What is a Pain Doctor?

A pain doctor, also called a pain specialist or pain management specialist, is a medical doctor (M.D.) or doctor of osteopathy (D.O.) who specializes in pain medicine. Pain medicine is a medical specialty that focuses on the evaluation, treatment, and prevention of pain.

Pain doctors specialize in the management of pain as a symptom of disease (eudynia) and primary pain disorders (maldynia). They treat patients who experience pain related to a specific cause (e.g., disease such as cancer pain , injury, postoperative pain) and patients who suffer pain as a primary condition (e.g., frequent headaches , neuropathic pain).

Pain management specialists often serve as consultants to other physicians and health care providers (e.g., physical therapists) and coordinate patient care. They diagnose conditions, provide treatment (e.g., prescribe medication and rehabilitation services, perform procedures to relieve pain), and counsel patients and their families. Pain doctors work in a variety of settings, such as private practices, hospitals, and pain clinics.

Primary care physicians often are the first to treat patients who experience pain. These doctors (e.g., family practitioners, internists , pediatricians) play an important role in pain management, and often work with pain management specialists as part of a medical team.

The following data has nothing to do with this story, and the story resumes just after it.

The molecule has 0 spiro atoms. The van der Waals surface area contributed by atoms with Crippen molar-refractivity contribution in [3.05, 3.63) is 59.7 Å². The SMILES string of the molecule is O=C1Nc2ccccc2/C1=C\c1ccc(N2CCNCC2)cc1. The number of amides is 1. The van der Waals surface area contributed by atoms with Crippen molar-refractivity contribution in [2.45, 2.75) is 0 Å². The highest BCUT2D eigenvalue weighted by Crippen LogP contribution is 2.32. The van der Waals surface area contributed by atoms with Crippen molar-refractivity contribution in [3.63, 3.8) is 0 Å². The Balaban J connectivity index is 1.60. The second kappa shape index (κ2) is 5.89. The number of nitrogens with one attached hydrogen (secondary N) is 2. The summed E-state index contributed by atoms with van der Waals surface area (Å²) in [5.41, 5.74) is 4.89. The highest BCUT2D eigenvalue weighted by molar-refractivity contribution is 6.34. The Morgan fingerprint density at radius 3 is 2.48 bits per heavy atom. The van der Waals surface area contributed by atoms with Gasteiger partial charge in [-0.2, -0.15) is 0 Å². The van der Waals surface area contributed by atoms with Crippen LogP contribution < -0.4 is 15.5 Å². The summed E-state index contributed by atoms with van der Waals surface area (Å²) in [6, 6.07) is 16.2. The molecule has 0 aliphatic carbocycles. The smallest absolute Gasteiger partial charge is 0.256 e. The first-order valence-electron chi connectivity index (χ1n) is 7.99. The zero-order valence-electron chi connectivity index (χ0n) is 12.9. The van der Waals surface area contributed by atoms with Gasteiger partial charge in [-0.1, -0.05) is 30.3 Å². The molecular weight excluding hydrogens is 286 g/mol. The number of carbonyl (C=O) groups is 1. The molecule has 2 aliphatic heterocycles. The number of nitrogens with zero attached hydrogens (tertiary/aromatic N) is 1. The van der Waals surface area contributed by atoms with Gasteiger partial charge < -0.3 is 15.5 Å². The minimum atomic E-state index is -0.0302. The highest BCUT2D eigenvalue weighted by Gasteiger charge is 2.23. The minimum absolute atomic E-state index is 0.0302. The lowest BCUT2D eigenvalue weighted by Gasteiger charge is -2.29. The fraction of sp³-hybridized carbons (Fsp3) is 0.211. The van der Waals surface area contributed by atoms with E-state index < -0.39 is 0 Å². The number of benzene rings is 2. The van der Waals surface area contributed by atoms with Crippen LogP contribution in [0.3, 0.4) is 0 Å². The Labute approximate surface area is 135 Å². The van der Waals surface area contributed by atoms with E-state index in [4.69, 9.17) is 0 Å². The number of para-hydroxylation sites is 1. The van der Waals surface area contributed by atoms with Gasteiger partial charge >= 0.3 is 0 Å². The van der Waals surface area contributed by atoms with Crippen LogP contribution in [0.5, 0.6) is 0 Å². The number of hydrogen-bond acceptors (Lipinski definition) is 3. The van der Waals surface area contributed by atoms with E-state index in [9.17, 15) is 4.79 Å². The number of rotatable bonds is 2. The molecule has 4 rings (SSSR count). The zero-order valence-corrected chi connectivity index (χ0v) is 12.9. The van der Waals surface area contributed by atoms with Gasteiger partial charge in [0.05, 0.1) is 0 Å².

Pain doctors may specialize in one of the following areas:

Pain Management

Pain management specialists use a number of techniques to diagnose and treat pain disorders. Pain evaluations often include taking a personal and family medical history, assessing the patient’s lifestyle (e.g., activity level), reviewing prior tests (e.g., blood tests, imaging tests, electrodiagnostic studies), and performing a physical examination.

Treatment for pain varies, depending on the cause. Some treatments are designed to reduce pain, and some are designed to help patients manage pain. Methods used to relieve pain include the following:

  • Implantable devices (e.g., pumps, stimulators)
  • Injections (e.g., corticosteroids)
  • Medications
  • Nerve blocks
  • Physical therapy  (also occupational therapy and recreational therapy)
  • Surgery (e.g., joint replacement, spinal surgery, peripheral nerve surgery)
  • Trigger point injections

In some cases, pain management specialists use complementary methods (e.g., biofeedback, relaxation, hypnosis , meditation , acupuncture , cognitive behavioral therapy) to help patients manage symptoms.

 

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